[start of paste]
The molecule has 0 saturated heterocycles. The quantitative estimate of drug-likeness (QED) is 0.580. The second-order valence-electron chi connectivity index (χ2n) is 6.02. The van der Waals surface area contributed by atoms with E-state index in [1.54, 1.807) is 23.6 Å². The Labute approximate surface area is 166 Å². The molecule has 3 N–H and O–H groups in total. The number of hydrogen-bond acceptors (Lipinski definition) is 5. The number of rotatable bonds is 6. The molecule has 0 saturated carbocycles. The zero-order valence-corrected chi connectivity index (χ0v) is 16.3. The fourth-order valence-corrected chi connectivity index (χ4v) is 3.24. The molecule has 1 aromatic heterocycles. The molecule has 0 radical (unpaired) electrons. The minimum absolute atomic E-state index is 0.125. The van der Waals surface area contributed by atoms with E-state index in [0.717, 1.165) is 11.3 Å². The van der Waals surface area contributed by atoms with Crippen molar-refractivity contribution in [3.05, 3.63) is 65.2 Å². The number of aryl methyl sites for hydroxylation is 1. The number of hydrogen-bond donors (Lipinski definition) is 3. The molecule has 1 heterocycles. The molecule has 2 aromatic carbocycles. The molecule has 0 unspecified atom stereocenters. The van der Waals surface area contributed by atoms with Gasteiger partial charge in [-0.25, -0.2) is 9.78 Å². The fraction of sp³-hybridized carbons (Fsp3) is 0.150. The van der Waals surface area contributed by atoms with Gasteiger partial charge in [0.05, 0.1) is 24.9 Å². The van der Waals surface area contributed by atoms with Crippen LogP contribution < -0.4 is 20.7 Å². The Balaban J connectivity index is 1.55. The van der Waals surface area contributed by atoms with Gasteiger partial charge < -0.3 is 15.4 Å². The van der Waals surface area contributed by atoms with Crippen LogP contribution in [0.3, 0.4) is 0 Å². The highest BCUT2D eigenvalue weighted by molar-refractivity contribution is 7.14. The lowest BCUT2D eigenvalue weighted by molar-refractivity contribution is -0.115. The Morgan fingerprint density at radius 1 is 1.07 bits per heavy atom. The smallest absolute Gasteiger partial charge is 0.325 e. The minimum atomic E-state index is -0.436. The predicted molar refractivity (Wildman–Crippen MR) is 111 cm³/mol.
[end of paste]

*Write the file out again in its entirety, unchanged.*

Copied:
The molecule has 0 saturated heterocycles. The quantitative estimate of drug-likeness (QED) is 0.580. The second-order valence-electron chi connectivity index (χ2n) is 6.02. The van der Waals surface area contributed by atoms with E-state index in [1.54, 1.807) is 23.6 Å². The Labute approximate surface area is 166 Å². The molecule has 3 N–H and O–H groups in total. The number of hydrogen-bond acceptors (Lipinski definition) is 5. The number of rotatable bonds is 6. The molecule has 0 saturated carbocycles. The zero-order valence-corrected chi connectivity index (χ0v) is 16.3. The fourth-order valence-corrected chi connectivity index (χ4v) is 3.24. The molecule has 1 aromatic heterocycles. The molecule has 0 radical (unpaired) electrons. The minimum absolute atomic E-state index is 0.125. The van der Waals surface area contributed by atoms with E-state index in [0.717, 1.165) is 11.3 Å². The van der Waals surface area contributed by atoms with Crippen molar-refractivity contribution in [3.05, 3.63) is 65.2 Å². The number of aryl methyl sites for hydroxylation is 1. The number of hydrogen-bond donors (Lipinski definition) is 3. The molecule has 1 heterocycles. The molecule has 2 aromatic carbocycles. The molecule has 0 unspecified atom stereocenters. The van der Waals surface area contributed by atoms with Gasteiger partial charge in [-0.25, -0.2) is 9.78 Å². The fraction of sp³-hybridized carbons (Fsp3) is 0.150. The van der Waals surface area contributed by atoms with Gasteiger partial charge in [0.05, 0.1) is 24.9 Å². The van der Waals surface area contributed by atoms with Crippen LogP contribution < -0.4 is 20.7 Å². The Balaban J connectivity index is 1.55. The van der Waals surface area contributed by atoms with Gasteiger partial charge < -0.3 is 15.4 Å². The van der Waals surface area contributed by atoms with Crippen LogP contribution in [0.3, 0.4) is 0 Å². The highest BCUT2D eigenvalue weighted by molar-refractivity contribution is 7.14. The lowest BCUT2D eigenvalue weighted by molar-refractivity contribution is -0.115. The Morgan fingerprint density at radius 1 is 1.07 bits per heavy atom. The smallest absolute Gasteiger partial charge is 0.325 e. The minimum atomic E-state index is -0.436. The predicted molar refractivity (Wildman–Crippen MR) is 111 cm³/mol.